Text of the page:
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What is a Dust Storm?

Dust storms occur when gusty winds pass over dust.
In November 1902 during a period of drought, a storm referred to as “The Great Dust-Up” began in South Australia and spread northwards to Victoria and portions of New South Wales.
Extended droughts can lead to dust storms.
Dust storms cause reduced visibility.
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  • Written By: Mary Elizabeth
  • Edited By: Bronwyn Harris
  • Last Modified Date: 13 August 2014
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A storm is technically an atmospheric disturbance that includes one or more of the following: hail, lightning, rain, sleet, snow, and/or thunder. Some storms typically combine precipitation and wind, such as thunderstorms, hurricanes, and cyclones. Other storms, such as dust storms and sandstorms, have wind but no precipitation. Dust storms are caused by forceful winds passing over loose particles of dust.

Dust may develop on the surface of the Earth due to drought or dry conditions that are less harsh, but still leave the soil parched. Soil erosion, overgrazing of grasslands, and desertification contribute as well. Dust can be lifted to about 3.8 miles (6.1 km) above the Earth by a storm. The problems caused by such storms include reduced visibility and breathing troubles, and the dust coats everything, which may be damaging to equipment and machinery.

Dust storms occur in many parts of the world. During a drought that took place in the 1930s in the United States and Canada, agricultural workers by the hundreds of thousands were displaced by massive storms. Periods of drought have also occurred in the 1950s, the '70s, and from the end of the '80s into the '90s. In 2007, a dust storm in Texas caused severe damage, sending people to the hospital with respiratory issues and delaying many flights at the Dallas-Forth Worth Airport.

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Australia is another area that is prone to dust storms, though they are less frequent there than thunderstorms. In November 1902 during a period of drought, a storm referred to as “The Great Dust-Up” began in South Australia and spread northwards to Victoria and portions of New South Wales, even reaching Sydney. This particular weather disturbance was accompanied by an unusual phenomenon: reported “balls of fire” that are thought to have been formed by static electricity caused by the movement of the dust particles. They both showered sparks from the sky and also set some buildings on fire.

In the last few years, notable dust storms have struck in the Kingdom of Bahrain in 2008 and in Karachi, Pakistan in 2007. Great storms originating in Inner Mongolia can travel far enough to cause pollution in Beijing, as one did in 2006. Seven days after it began, the dust reached the United States’ West Coast.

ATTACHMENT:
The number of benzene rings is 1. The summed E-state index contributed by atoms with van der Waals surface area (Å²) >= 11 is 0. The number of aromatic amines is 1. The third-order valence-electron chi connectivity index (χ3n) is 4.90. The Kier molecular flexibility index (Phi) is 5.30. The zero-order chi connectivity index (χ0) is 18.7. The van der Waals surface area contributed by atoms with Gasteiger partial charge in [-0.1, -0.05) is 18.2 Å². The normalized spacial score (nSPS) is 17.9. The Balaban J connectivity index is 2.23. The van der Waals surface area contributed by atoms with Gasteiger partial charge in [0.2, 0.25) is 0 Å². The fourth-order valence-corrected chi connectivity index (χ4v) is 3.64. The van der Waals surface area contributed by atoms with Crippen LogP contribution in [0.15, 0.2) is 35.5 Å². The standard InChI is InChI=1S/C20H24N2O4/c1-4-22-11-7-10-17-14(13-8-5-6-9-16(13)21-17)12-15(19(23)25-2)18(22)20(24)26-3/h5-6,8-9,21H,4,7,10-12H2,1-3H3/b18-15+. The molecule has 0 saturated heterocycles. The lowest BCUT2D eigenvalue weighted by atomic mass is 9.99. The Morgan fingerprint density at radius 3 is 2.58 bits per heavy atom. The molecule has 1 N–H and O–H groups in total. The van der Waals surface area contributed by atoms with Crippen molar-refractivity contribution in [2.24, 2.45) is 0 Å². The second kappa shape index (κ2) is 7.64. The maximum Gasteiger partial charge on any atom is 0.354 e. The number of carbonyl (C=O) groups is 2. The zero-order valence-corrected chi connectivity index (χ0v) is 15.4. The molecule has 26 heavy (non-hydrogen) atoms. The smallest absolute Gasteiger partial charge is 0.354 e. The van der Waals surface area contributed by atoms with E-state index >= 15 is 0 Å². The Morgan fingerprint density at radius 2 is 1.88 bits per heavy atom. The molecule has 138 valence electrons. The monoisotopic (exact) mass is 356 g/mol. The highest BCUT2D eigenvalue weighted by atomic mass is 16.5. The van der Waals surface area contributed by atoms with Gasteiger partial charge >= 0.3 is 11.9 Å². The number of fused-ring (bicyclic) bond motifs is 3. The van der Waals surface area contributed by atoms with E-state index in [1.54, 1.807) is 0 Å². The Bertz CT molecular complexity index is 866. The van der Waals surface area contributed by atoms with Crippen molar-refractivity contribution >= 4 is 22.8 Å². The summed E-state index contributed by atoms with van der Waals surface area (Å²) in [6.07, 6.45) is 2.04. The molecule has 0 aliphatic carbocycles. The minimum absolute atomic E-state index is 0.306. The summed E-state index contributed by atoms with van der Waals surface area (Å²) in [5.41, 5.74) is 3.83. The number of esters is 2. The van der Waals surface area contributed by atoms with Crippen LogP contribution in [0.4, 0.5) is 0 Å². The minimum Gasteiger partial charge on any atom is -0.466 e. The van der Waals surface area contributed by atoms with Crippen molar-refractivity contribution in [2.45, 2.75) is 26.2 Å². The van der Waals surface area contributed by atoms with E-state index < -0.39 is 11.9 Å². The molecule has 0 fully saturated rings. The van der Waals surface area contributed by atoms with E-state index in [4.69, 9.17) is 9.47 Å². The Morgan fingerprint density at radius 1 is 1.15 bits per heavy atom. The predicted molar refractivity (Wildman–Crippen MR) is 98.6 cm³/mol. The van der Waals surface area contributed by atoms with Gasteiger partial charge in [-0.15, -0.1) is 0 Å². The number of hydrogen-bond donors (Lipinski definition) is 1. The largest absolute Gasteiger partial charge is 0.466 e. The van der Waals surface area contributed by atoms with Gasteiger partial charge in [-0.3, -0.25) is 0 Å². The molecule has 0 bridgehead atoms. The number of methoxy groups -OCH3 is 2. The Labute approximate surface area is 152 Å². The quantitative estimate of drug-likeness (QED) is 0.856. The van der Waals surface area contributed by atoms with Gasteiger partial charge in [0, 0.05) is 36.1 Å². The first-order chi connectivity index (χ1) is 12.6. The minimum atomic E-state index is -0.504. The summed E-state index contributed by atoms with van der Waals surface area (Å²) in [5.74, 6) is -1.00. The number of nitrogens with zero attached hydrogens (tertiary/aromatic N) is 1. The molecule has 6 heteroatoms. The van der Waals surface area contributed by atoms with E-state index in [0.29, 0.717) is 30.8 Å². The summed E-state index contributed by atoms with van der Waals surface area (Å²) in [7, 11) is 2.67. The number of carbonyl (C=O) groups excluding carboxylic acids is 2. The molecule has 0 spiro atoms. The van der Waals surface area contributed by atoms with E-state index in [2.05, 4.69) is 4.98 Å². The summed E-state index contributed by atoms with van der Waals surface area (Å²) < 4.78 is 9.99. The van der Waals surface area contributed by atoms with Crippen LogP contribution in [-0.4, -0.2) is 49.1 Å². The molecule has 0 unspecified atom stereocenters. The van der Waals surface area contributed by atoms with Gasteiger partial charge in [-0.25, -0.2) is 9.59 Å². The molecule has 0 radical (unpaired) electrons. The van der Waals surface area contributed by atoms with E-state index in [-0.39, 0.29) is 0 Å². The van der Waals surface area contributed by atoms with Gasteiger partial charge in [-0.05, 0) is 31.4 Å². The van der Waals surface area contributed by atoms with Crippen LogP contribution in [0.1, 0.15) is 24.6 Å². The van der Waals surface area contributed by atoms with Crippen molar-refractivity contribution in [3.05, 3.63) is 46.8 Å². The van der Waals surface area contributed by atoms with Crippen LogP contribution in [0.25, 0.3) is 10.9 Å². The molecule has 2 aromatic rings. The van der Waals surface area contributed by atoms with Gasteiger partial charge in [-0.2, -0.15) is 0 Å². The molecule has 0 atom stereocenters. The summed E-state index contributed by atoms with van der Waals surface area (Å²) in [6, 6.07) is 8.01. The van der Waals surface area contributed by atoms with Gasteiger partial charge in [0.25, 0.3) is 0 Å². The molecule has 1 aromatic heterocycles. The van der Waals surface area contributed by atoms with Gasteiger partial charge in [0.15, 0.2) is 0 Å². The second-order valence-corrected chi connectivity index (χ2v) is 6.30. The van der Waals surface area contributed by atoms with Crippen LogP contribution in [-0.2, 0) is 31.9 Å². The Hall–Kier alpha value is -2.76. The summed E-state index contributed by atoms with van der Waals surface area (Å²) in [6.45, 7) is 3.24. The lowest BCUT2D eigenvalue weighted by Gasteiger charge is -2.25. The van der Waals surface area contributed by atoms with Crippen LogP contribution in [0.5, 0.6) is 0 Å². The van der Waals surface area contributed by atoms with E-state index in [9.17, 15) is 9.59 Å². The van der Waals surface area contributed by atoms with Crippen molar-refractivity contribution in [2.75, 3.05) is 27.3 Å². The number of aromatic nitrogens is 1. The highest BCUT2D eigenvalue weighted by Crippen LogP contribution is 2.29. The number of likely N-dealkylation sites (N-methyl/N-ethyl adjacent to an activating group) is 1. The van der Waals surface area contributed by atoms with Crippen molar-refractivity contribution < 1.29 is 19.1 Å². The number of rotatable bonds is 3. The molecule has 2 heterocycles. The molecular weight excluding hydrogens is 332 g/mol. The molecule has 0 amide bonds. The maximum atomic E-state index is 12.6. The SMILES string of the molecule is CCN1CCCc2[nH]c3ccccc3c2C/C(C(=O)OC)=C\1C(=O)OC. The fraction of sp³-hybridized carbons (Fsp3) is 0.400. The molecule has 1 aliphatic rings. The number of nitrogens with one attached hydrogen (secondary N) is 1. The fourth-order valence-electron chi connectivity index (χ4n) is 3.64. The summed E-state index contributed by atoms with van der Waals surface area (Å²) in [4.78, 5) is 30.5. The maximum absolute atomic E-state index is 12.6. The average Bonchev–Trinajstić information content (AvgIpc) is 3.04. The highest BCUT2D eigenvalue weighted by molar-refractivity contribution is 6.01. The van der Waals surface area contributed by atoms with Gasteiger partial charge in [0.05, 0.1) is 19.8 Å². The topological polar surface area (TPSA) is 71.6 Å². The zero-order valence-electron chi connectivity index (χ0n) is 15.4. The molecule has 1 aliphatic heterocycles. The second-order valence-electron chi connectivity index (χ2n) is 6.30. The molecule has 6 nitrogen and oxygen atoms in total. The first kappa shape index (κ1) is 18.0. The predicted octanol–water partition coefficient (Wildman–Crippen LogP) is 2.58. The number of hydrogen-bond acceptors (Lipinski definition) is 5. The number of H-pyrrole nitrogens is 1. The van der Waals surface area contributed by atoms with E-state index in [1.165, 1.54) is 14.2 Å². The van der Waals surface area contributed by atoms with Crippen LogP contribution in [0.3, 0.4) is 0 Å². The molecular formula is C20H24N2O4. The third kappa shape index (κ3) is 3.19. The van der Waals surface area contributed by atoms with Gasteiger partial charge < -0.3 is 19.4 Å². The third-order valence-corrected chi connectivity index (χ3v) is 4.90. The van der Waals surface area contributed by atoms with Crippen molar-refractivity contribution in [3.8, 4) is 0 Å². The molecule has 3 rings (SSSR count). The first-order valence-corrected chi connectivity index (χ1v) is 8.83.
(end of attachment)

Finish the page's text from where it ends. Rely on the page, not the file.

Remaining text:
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FrameMaker
Post 4

@ Highlighter- The dust storms of the 1930s were certainly severe, but most modern storms in the United States are not so. The reason those storms were so severe is mostly due to the agriculture practices of the times. Soil management practices were poor, leading to severe desertification and soil erosion.

I live in the southwest, and we have a few dust storms a year, with maybe one or two reducing visibility to the point it is dangerous. However, if you travel half way around the world to Beijing you can experience the Yellow Dragon. The yellow Dragon is China's fifth season where the erosion of marginal lands bordering the Gobi creates sandstorms that can blanket a quarter million square miles and affect a quarter billion people. These sandstorms will blow across some of China's biggest cities over the Yellow Sea and into South Korea. These storms literally turn the sky a yellow-orange, and cause level five air pollution warnings across South East Asia.

highlighter
Post 3

How often do dust storms occur in the United States...in the world? Are they a rare phenomenon or do they occur regularly? All I know about dust storms is from pictures I have seen of the dust bowl and the depression.

anon53121
Post 1

Dust may develop on the surface of the earth due to drought or dry conditions that are less harsh, but still leave the soil parched. Soil erosion, overgrazing of grasslands, and desertification contribute as well.

Dust has been lifted to about 3.8 miles (6.1 km) above the earth by a dust storm. The problems caused by dusts storms include reduced visibility, create breathing troubles, and coat everything with dust, which may be damaging to equipment and machinery.

Dust storms occur in many parts of the world. During a drought that took place in the 1930s in the United States and Canada, agricultural workers by the hundreds of thousands were displaced by dust storms.

Periods of drought have also occurred in the 50’s, the 70’s and from the end of the 80’s into the 90’s. In 2007, a dust storm in Texas caused severe damage, sending people to the hospital with respiratory issues and delaying many flights at the Dallas-Forth Worth Airport.

Australia is another area that is prone to dust storms, though they are less frequent there than thunderstorms. In November, 1902 during a period of drought, a dust storm referred to as “The Great Dust-Up” began in South Australia and spread northwards to Victoria and portions of New South Wales, even reaching Sydney.

This particular dust storm was accompanied by an unusual phenomenon: reported “balls of fire” that are thought to have been formed by static electricity caused by the movement of the dust particles. These balls of fire both showered sparks from the sky and also set some buildings on fire.

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